UTC: Monday, June 18th, 2018

Four new elements, as predicted

IUPAC’s confirmation of four new elements, 113, 115, 117 and 118, was announced a couple of days ago with very little fanfare, and in the process, period 7 of the periodic table was completed!

Of course, if you happen to follow my blog, you’ll know that back in July of this year I wrote this post which predicted the same. If I’m honest, I was a little surprised that all four were ratified by IUPAC, especially 118, but as you can see from that earlier post, not entirely.

Four New Elements

The Japanese team at RIKEN only gets 113, and the other new elements are jointed accredited to the Russian and American collaborations.

Now we go to the naming stage, and my July post has a few predictions for the RIKEN accredited element. I suppose I should now have a guess at some names and symbols for all four, although that little task will be a lot more hit and miss than the original predictions. If you’d like to read more about the naming process and what is and isn’t acceptable, take a look at this document. It’s actually surprisingly approachable and readable (if you’re into that sort of thing), and isn’t too long.

Anyway, I suppose the search of 119 is now being accelerated – who knows, maybe in another few years we will start period 8 and maybe Q8 from the 2006 AP Chemistry Exam will seem just a little more real!

Comments

  1. Thanks Adrian.

    A few proposed names;

    Lewisium,Paulingium, Landauium, Fockium, Sakharovium (maybe too many physicists?)

    For Japan: Nipponium cannot be used because it was proposed before and refuted.

    That leaves Nagaokium, Fukuium, Tomonagium, Yukawium, Negishium or maybe just Rikenium which seems the most likely.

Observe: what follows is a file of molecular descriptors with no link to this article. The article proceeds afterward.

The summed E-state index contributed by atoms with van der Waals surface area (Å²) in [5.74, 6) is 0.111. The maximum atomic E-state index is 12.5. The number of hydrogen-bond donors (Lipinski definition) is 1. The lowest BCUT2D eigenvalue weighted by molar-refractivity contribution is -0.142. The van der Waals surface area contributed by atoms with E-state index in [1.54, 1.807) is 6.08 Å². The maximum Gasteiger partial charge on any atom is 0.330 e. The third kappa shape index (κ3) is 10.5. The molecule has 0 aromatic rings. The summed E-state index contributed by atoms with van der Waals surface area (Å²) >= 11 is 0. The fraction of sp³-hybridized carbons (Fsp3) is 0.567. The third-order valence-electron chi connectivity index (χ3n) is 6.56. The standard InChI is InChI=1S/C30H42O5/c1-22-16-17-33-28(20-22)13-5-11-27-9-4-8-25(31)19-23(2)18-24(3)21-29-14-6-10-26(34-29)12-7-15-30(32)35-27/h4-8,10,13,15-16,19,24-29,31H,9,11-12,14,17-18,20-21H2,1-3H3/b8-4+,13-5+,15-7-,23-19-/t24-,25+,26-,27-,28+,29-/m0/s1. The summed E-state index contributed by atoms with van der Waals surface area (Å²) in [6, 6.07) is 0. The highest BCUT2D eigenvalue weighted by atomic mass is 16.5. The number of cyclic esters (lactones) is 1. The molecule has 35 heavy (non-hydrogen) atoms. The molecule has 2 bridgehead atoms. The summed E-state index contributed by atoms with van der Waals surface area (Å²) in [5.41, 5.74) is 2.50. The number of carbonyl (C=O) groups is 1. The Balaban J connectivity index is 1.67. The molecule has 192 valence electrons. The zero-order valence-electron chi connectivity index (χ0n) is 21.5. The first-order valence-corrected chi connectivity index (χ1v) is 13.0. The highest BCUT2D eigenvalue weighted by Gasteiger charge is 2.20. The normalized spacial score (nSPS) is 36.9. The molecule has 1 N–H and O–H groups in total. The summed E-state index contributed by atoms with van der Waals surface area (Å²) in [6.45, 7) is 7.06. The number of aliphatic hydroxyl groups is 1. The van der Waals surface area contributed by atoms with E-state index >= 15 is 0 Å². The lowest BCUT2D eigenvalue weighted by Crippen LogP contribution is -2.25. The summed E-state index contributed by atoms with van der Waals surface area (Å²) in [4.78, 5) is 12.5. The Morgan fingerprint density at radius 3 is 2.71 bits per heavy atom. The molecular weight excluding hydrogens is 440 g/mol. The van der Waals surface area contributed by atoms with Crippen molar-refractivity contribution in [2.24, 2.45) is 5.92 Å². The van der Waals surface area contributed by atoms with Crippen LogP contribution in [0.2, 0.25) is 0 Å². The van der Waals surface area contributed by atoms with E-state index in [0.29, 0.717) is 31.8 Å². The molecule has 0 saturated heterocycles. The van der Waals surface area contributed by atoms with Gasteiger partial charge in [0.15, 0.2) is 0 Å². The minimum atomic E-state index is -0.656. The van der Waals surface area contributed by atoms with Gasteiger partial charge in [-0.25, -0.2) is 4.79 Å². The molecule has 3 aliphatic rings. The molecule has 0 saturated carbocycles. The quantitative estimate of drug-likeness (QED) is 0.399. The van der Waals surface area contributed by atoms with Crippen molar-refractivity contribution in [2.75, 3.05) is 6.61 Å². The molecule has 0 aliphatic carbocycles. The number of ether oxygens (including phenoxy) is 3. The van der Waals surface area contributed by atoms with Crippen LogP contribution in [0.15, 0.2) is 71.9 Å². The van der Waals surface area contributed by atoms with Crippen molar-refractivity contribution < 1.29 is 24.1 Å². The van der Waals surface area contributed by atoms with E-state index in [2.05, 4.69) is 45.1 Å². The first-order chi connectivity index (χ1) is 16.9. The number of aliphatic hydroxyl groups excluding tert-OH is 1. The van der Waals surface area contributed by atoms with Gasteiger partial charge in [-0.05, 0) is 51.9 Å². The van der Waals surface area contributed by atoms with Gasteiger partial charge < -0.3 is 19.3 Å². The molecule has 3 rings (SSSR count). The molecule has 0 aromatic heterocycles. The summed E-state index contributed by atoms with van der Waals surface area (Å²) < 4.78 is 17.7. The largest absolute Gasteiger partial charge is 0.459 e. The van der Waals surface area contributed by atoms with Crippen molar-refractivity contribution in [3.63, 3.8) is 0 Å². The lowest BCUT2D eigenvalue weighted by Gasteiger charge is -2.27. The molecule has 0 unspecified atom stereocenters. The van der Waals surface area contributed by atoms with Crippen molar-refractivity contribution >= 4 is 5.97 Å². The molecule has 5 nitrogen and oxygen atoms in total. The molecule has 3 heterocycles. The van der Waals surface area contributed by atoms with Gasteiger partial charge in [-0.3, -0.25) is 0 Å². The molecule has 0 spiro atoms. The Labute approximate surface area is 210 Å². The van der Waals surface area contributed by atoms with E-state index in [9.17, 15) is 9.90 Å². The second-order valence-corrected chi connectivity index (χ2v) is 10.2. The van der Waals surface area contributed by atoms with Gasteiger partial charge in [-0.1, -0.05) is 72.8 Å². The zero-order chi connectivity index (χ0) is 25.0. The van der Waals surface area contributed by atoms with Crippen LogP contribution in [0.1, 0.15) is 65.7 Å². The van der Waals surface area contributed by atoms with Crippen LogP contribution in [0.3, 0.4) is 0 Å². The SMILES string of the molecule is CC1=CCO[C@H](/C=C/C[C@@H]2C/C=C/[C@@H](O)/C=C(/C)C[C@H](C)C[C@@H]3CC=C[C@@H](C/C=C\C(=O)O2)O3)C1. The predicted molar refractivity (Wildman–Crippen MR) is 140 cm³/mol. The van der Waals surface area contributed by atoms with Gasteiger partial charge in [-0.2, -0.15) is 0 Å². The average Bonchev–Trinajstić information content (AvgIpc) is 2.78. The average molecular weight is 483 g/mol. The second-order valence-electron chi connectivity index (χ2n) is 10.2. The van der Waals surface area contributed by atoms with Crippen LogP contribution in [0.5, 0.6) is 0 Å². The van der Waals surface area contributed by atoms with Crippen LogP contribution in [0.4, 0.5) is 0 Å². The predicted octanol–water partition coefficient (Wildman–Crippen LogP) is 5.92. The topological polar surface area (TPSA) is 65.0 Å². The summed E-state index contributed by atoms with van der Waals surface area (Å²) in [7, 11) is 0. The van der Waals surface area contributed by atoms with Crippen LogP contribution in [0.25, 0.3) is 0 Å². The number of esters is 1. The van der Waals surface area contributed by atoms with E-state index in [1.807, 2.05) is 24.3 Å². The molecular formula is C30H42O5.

• Hi Eric, thanks for chiming in, I always love your perspective on such matters.

      I was forgetting the previous, spurious use of Nipponium by Ogawa (I have read A Tale of 7 Elements, honestly!), but it raises an interesting question for me. Prior to the relatively new IUPAC guidelines on naming, at what point did a spurious name, become considered ‘used’. Was it the second that it appeared in (for example) Chemical News? Or did it have to appear in multiple journals? Perhaps it had to start appearing over time, or on new, printed tables? Any idea what the criteria were? I’m guessing that such things are lost in time, but clearly there has to be some threshold.

      • Interesting question. I don’t know that there were clear criteria. A good place to look might be the recent book called Lost Elements by Fontani et al.

        http://www.ericscerri.com

        • I LOVE that book, it’s an amazing collection of stories. I was lucky enough to meet Mary Virginia, and she signed my copy back in July of this year. The book itself has a pretty interesting story, too. Basically a PhD thesis that was painstakingly translated from Italian to English by her – extraordinary!

  2. Another announcement that IUPAC made at the same as the four new elements was that there will be a task force as they call it to investigate the question of what elements constitute group 3 of the periodic table. I am to be the chair of this task force that will gather at an ACS meeting.

  3. http://www.iupac.org/publications/ci/2012/3404/ud.html

    Concerning group 3 controversy
    My own view on the subject

  4. Hi Adrian,

    I have a new OUP blog on the subject of these 4 new elements;

    http://blog.oup.com/2016/01/four-new-super-heavy-chemical-elements/

    All the best,

    Eric

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